Although opioids are being widely used since very long time, their long-term effects especially at cellular level, are not clearly understood. The liver and kidneys are responsible for the metabolism and excretion of morphine (Coughtrie et al. 1989; Milne et al. 1997). Chronic administration of morphine caused significant elevation in the marker enzyme level in serum. Morphine administration resulted in elevated serum glutamate oxaloacete transaminase and serum glutamate pyruvate transaminase activities. The activity of SGPT increased by 24% and SGOT by 40% after morphine administration (Lurie et al. 1995). A significant increase in the levels of ALT and LDH was reported among chronic heroin users (Panchenko et al. 1999). The increased activities of marker enzyme in serum may be due to leakage of these enzymes from liver as a result of cell damage. Increase in serum transaminases is a common finding in a liver damage. Chronic morphine treatment also caused significant increase in the level of alkaline phosphatase in the serum. In our study we found that the administration of morphine for 21 days caused an increase in alkaline phosphatase activity. The observed elevation in alkaline phosphatase was probably due to the increase in bile pressure commonly seen upon morphine administration. Borzelleca et al. (1994) reported that increased levels of ALT, AST and LDH in rats seen after long-term usage of morphine like agent levo-alphaacetylmethadol(-LAAM) HC1. Chronic administration of morphine also cause an increased levels of urea, uric acid and creatinine in serum. The increased levels of these end products of nitrogen metabolism might be due to the damage caused by long-term effect of morphine in the kidney. In our study continuous administration of morphine, caused a significant increase in creatinine concentration, when compared to control rats. Morphine may cause hepatotoxicity and nephrotoxicity during its metabolism (Van-derlann et al. 1995). Nagamatsu et al. (1986) demonstrated that addition of morphine to the isolated rat hepatocytes induced a marked decrease in the cells and resulted in cell death.

Long-term administration of morphine caused histological alterations in liver and kidney. Histological changes observed in the liver were focal hepatocellular necrosis with mononuclear cell infiltration, mild diffused focal vacuolar degenerative changes in the hepatocytes. Histopathologicaf examination revealed a decrease in vacuolization of the hepatocytes diffusely in the liver, which is indicative of less glycogen storage (Vanderlann et al. 1995). Also our study demonstrates that chronic administration with morphine caused tubular epithelial cell degeneration with cellular casts within the lumen of the tubules in the kidney.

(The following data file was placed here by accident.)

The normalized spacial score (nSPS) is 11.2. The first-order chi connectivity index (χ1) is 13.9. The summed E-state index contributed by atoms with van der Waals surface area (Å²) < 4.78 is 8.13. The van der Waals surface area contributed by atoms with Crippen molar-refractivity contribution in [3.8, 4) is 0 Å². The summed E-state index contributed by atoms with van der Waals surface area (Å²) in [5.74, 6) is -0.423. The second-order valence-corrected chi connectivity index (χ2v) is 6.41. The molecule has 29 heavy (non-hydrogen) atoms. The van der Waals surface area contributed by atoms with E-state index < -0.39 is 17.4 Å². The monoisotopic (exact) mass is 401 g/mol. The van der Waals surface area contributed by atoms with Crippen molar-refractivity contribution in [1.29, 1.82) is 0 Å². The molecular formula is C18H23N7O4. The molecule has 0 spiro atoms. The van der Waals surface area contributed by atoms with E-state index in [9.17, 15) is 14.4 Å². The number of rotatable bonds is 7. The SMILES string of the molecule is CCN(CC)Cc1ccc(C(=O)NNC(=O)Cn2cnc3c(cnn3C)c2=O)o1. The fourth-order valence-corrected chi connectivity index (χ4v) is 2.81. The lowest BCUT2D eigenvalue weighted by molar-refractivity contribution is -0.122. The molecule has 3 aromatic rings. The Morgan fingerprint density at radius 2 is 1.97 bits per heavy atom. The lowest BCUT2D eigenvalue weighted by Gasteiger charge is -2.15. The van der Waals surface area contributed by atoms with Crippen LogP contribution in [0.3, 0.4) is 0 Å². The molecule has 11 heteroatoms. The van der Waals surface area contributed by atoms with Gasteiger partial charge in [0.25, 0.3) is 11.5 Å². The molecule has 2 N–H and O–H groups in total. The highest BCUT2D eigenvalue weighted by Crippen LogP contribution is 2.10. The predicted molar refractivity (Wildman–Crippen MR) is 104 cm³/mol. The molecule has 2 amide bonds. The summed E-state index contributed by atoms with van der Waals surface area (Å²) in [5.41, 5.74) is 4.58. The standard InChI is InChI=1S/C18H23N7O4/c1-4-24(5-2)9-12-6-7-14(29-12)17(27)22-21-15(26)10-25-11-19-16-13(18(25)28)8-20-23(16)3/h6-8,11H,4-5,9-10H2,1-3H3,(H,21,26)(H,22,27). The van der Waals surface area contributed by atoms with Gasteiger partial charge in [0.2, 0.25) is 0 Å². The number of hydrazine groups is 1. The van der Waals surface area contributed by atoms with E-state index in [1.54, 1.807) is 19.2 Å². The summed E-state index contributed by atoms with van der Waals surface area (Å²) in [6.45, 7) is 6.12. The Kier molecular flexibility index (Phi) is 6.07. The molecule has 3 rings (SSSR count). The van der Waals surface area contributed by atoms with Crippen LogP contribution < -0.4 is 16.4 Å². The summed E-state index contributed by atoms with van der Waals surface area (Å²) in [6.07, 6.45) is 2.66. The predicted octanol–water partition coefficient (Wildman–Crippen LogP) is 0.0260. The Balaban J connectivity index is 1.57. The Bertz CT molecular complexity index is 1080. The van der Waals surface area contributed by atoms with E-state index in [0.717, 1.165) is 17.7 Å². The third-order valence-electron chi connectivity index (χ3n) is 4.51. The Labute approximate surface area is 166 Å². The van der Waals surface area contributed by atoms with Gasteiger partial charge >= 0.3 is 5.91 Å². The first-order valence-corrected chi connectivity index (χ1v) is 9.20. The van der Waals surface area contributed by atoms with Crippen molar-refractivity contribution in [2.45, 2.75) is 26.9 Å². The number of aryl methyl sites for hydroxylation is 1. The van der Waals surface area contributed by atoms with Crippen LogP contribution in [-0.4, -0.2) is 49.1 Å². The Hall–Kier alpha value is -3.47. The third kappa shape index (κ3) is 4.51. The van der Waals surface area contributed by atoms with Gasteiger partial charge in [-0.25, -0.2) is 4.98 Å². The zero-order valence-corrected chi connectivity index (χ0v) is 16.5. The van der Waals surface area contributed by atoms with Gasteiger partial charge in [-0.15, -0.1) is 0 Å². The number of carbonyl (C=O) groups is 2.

Pretreatment with BME decreases the elevated marker enzyme levels to near normal and this suggested, that the production of structural integrity of hepatocyte cell membrane or regeneration of damaged liver cell by the BME. This indicates the effectiveness of the extract in maintaining the normal function of the liver.

BME pretreated rats did not exhibit any histopathological variations in both liver and kidney, thereby establishing its non-toxic nature on both liver and kidney.

In conclusion, the results of this study showed that BME exerted a protective effect against morphine-induced liver and kidney toxicity. Hence, it merits further development for exploitation as a therapeutic agent. At this stage, however, we do not know the exact mechanism/s responsible for these effects. Further studies are needed to clarify these issues.


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T. Sumathi (a), * S. Niranjali Devaraj (b)

(a) Department of Medical Biochemistry, Dr. A.L.M. Post Graduate Institute of Basic Medical Sciences, University of Madras, Taramani Campus, Chennai 600113, Tamil Nadu, India

(b) Department of Biochemistry and Bioinformatics, University of Madras, Guindy Campus, Chennai 600 025, Tamil Nadu, India

* Corresponding author. Tel.: +914424547086; fax: +914424540709.

E-mail address: (T. Sumathi).

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Author:Sumathi, T.; Devaraj, S. Niranjali
Publication:Phytomedicine: International Journal of Phytotherapy & Phytopharmacology
Article Type:Report
Geographic Code:9INDI
Date:Oct 1, 2009